July 2010

Endangered Species Chocolate: Milk Chocolate with Cherries

This is the first milk chocolate Endangered Species Chocolate bar I have tried, and I approached it with some trepidation.  

I'm not a big fan of milk chocolate bars as a rule.  I tend to associate them with bland, waxy, mass market "candy" like Hershey bars.  Or I find them to be overly sweet, as I do many of the Cadbury milk chocolate bars.

The technical differences between "dark chocolate" and "milk chocolate" kind of depend on who you're talking to, and what country they are in.  As a general rule, dark chocolate is cocoa plus fat and sugar.  Milk chocolate is cocoa plus fat and sugar, AND milk.  Take a perfectly good batch of dark chocolate, add some milk, and there's your milk chocolate.

Endangered Species: Dark Chocolate with Espresso Beans



Sorry, it's just that every time I eat one of the little squares of chocolate, I get KIND OF excited.  Is it the caffeine?  I'm not sure how much caffeine is in it.  Some, surely, since it contains (as mentioned) ground espresso beans.

This bar, "the tiger bar," is my favorite Endangered Species Chocolate so far.  And not just because tigers are kewl.  (The tiger facts inside the wrapper mention that the markings on a tiger's face are unique, like human fingerprints.  Which I already knew, because I have seen every nature documentary ever made.)  Each pillow-shaped square has a semi-matte finish, and is stamped with the Endangered Species Chocolate symbol of a leafy branch.

Endangered Species Chocolate: Dark Chocolate With Hazelnut Toffee

Endangered Species Chocolate is another one of the very small handful of Fair Trade chocolate companies here in America.  They have a pretty extensive line of chocolates, and I have resolved to work my way through their product line.  It's a tough job, but someone's gotta do it!  Think of the children!  Etc.

This one has a rhinoceros on the label.  I have learned that the label doesn't mean that your purchase specifically supports that species.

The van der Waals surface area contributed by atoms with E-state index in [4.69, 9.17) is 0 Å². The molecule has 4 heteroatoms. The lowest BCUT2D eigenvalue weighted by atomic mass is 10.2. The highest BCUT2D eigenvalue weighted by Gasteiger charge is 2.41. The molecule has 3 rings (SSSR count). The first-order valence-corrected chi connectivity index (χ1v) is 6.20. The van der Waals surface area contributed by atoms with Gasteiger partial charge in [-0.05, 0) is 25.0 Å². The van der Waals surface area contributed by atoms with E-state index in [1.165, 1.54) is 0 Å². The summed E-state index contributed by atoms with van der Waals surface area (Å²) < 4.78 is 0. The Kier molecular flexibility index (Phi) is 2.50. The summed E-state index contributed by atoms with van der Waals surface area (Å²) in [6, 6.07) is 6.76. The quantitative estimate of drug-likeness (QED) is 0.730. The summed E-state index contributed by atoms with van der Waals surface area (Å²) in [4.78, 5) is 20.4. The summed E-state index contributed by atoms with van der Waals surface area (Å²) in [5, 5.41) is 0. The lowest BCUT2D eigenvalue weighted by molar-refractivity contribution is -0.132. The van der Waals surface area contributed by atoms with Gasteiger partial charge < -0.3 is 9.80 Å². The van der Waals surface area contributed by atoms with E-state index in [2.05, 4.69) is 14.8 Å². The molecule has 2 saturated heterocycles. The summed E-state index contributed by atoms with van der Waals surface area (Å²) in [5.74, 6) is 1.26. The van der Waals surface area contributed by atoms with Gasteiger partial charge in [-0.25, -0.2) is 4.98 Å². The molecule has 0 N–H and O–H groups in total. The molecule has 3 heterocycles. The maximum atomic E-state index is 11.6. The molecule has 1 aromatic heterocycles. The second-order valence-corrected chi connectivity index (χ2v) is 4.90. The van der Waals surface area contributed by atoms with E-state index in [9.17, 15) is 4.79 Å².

Which honestly was a relief, because at one point ages ago I remember standing in the aisle trying to decide which I liked better: otters or manatees?  It was too difficult a choice, flavor or species.  I'm glad to learn that it's just the packaging!

Green & Black's Ginger Dark Chocolate

I'm learning that the Green & Black's line of chocolate is pretty much unassailable in every way.  Their chocolates are made with organic ingredients, ethically sourced using fair trade to prevent human suffering and slavery, many of their bars are vegan-friendly, and best of all they are delicious.  

Green & Black's is one of the few fair trade chocolates which is available in America.  (Although several mass market chocolate manufacturers like Cadbury and Mars have gone fair trade in the UK, the American versions of their bars are not fair trade.)  They deserve your money for that reason alone, since the atrocities committed in the name of non-fair trade cocoa beans are truly horrific.

Fourth of July Treats

When it comes to everyone’s favorite part of every holiday, food usually tops the list. July 4 is like any other holiday in terms of people coming together, celebrating their country’s birth, and cooking up some delicious flavors. Any Fourth of July celebration dinner would be incomplete, however, without some delicious desserts. Here are some simple yet delicious treats you might want to whip up this weekend.

Red, White, and Blue Trail Mix: Dip some pretzels in white chocolate and serve with raspberries and blueberries for a sweet, juicy treat everyone can enjoy with their hands.